Putin's Russia - militarized and ready for imperialist aggression all over the world (Image: TTOLK.ru)
Sixty-seven countries, including two permanent members of the UN Security Council (Britain and France), now support the idea that Russia should lose its veto over measures designed to investigate its involvement in genocide and mass murders of civilians, according to Yury Sergeyev, Ukraine’s permanent representative to the United Nations.
The Ukrainian diplomat posted that number, which represents a third of the member countries of the United Nations, as well as a map which allows for their identification on his twitter account.
— Yuriy Sergeyev (@Yuriy_Sergeyev) September 16, 2015
Significantly, the countries are to be found in Europe, Asia, Africa, North America and South America, suggesting that this idea is gaining support not in just one place. Equally or even more significantly, three of the five permanent members of the UN Security Council – Russia of course, China and the US – are not on it.
Moreover, and this may matter more in the coming days as representatives of these and other states assemble in New York for the annual UN General Assembly meeting, some of the countries involved have expressed general support for the idea while others have taken more specific positions, a distinction that is not reflected in the map.
That dimension is likely to be reflected more clearly when UNGA takes up a consideration of Vladimir Putin’s use of the veto to block the establishment of an international tribunal to investigate the shooting down of the Malaysian airliner in Ukraine, an action much evidence suggests Moscow was responsible for.
On September 4, Ukrainian President Petro Poroshenko said in a Voice of America interview that Russia should lose its veto power in the UN Security Council because of its aggressive actions against Ukraine, arguing that the world would be a safer place if Moscow could not veto resolutions it doesn’t like.
The Ukrainian leader said that “the world has a right to know who’s responsible for [the] disastrous terrorist attack” on the Malaysian airliner in July 2014 and that “if only one country, especially Russia as a permanent UN Security Council member uses its veto” to block the investigation, “this is self-explanatory.”
Poroshenko added that “with its aggression in eastern Ukraine and Crimea,” “Russia ruined the post-World War II global security system,” and that aggression must be repelled and the conditions which have allowed Russia to engage in it must be identified and overcome by the international community.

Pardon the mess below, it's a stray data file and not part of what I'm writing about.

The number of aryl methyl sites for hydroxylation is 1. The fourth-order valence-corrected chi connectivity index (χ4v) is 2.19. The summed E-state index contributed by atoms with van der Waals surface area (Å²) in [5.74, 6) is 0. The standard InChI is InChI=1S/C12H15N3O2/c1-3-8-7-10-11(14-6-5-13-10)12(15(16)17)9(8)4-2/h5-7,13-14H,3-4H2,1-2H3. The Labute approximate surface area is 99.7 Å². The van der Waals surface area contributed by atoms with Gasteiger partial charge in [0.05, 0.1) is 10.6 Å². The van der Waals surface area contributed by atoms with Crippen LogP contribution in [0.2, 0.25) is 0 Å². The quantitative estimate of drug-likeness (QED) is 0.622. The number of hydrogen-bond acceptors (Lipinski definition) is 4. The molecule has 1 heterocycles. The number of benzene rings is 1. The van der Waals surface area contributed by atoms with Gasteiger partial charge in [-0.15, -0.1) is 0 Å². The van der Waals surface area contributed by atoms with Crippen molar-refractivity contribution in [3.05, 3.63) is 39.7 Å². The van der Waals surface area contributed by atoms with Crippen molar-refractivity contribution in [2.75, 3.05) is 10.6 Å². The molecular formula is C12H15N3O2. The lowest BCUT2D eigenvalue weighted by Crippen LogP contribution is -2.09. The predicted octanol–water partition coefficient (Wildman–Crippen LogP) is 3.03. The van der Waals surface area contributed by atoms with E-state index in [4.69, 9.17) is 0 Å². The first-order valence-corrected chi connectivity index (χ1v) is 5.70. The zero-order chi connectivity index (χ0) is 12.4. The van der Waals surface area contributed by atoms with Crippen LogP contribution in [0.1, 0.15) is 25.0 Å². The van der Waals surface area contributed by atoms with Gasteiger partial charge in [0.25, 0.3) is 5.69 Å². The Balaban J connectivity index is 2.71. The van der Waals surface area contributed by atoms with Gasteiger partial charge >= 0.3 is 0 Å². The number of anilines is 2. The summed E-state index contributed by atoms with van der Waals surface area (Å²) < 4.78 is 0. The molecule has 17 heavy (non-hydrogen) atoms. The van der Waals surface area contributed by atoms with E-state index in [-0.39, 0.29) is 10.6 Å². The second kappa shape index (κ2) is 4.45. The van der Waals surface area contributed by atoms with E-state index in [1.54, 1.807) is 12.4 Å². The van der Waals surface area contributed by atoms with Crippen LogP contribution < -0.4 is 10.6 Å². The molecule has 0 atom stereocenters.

Many in both Moscow and the West immediately dismissed Poroshenko’s proposal out of hand either because they are convinced that none of the other permanent members of the UN Security Council will agree or because they believe that raising this issue now will only make the current situation more explosive.
But that is a mistake, as the 67 countries now supporting his idea shows. It has been 70 years since the post-World War II “global security system” was set up, and Poroshenko is right to say that Russia and its aggressive actions have not so much called that system into question as shattered it.
Consequently, the world needs to begin thinking about organizational changes for the future. And depriving aggressors, like the Russian Federation, of their veto power in the Security Council must necessarily become an important part of the debate: at the very least, it should be discussed.
The current author raised this possibility in his Lennart Meri lecture in April 2015 and provided what he believes is the reason it must be considered in an article for a special issue of Estonia’s “Diplomaatia” journal.
The relevant passage of that article follows:
“There is no possibility that the world can return to the status quo ante, even if Putin backs down everywhere—something he will not do or, even if he is overthrown, something which no one can count on. The current international order and all its institutions were created at the end or immediately after World War II. These institutions reflected both the power relations, military and economic, that existed at the time and, equally, expectations about what the allies of the end of that conflict would do in the future.
“Those power relations have shifted, and the expectations have not been fulfilled. But now, by his actions in Ukraine, Putin has made a return to the old order impossible, however much those in the quest for “stabil’nost’ über alles” may think otherwise. There needs to be an international organisation in which no rogue state can veto any judgement against itself, no matter how many nuclear weapons it may possess. There need to be political and financial arrangements that reflect the shifting balance in the world between the US, Europe and Asia. And all of those things will require new organisations and a new generation of wise men—and now wise women, as well.
“Putin and Russia must pay a price for what the Kremlin has done, and that price will not be paid just by having them stop doing it. The world needs to remember the 1957 Krokodil cartoon in which a student complains that he has been given a failing grade even though he has admitted all his mistakes. The way ahead is going to be far more difficult than almost anyone now imagines. But the longer these intellectual and political tasks are put off, the more damage Putin will do, and the harder it will be for the West to defend its values and itself in the future.”